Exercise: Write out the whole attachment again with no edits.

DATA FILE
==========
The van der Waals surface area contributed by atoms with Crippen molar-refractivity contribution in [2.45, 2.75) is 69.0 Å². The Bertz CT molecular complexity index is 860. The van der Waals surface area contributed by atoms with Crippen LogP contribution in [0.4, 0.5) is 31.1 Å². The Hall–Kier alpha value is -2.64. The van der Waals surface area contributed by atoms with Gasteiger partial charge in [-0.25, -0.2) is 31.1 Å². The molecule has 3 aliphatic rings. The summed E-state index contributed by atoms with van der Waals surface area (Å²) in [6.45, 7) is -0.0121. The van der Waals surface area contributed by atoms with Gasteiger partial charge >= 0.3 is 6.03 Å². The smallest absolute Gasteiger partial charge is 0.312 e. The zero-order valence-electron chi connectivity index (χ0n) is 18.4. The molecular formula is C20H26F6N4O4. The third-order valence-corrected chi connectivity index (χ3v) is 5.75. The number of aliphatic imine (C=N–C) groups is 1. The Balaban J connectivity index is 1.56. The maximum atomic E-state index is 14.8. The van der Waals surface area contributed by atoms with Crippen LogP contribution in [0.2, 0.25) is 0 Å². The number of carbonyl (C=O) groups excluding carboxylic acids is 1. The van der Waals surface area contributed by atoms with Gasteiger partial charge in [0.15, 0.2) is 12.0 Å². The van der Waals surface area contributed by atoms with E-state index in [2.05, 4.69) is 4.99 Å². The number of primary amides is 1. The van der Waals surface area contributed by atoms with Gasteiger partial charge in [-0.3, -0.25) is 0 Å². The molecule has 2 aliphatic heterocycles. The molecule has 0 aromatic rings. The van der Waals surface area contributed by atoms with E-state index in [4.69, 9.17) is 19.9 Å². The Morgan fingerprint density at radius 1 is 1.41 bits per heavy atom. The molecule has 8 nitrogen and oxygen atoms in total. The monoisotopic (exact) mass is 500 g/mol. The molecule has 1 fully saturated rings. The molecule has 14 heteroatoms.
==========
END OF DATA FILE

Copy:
The van der Waals surface area contributed by atoms with Crippen molar-refractivity contribution in [2.45, 2.75) is 69.0 Å². The Bertz CT molecular complexity index is 860. The van der Waals surface area contributed by atoms with Crippen LogP contribution in [0.4, 0.5) is 31.1 Å². The Hall–Kier alpha value is -2.64. The van der Waals surface area contributed by atoms with Gasteiger partial charge in [-0.25, -0.2) is 31.1 Å². The molecule has 3 aliphatic rings. The summed E-state index contributed by atoms with van der Waals surface area (Å²) in [6.45, 7) is -0.0121. The van der Waals surface area contributed by atoms with Gasteiger partial charge >= 0.3 is 6.03 Å². The smallest absolute Gasteiger partial charge is 0.312 e. The zero-order valence-electron chi connectivity index (χ0n) is 18.4. The molecular formula is C20H26F6N4O4. The third-order valence-corrected chi connectivity index (χ3v) is 5.75. The number of aliphatic imine (C=N–C) groups is 1. The Balaban J connectivity index is 1.56. The maximum atomic E-state index is 14.8. The van der Waals surface area contributed by atoms with Crippen LogP contribution in [0.2, 0.25) is 0 Å². The number of carbonyl (C=O) groups excluding carboxylic acids is 1. The van der Waals surface area contributed by atoms with Gasteiger partial charge in [0.15, 0.2) is 12.0 Å². The van der Waals surface area contributed by atoms with E-state index in [2.05, 4.69) is 4.99 Å². The number of primary amides is 1. The van der Waals surface area contributed by atoms with Gasteiger partial charge in [-0.3, -0.25) is 0 Å². The molecule has 2 aliphatic heterocycles. The molecule has 0 aromatic rings. The van der Waals surface area contributed by atoms with E-state index in [4.69, 9.17) is 19.9 Å². The Morgan fingerprint density at radius 1 is 1.41 bits per heavy atom. The molecule has 8 nitrogen and oxygen atoms in total. The monoisotopic (exact) mass is 500 g/mol. The molecule has 1 fully saturated rings. The molecule has 14 heteroatoms.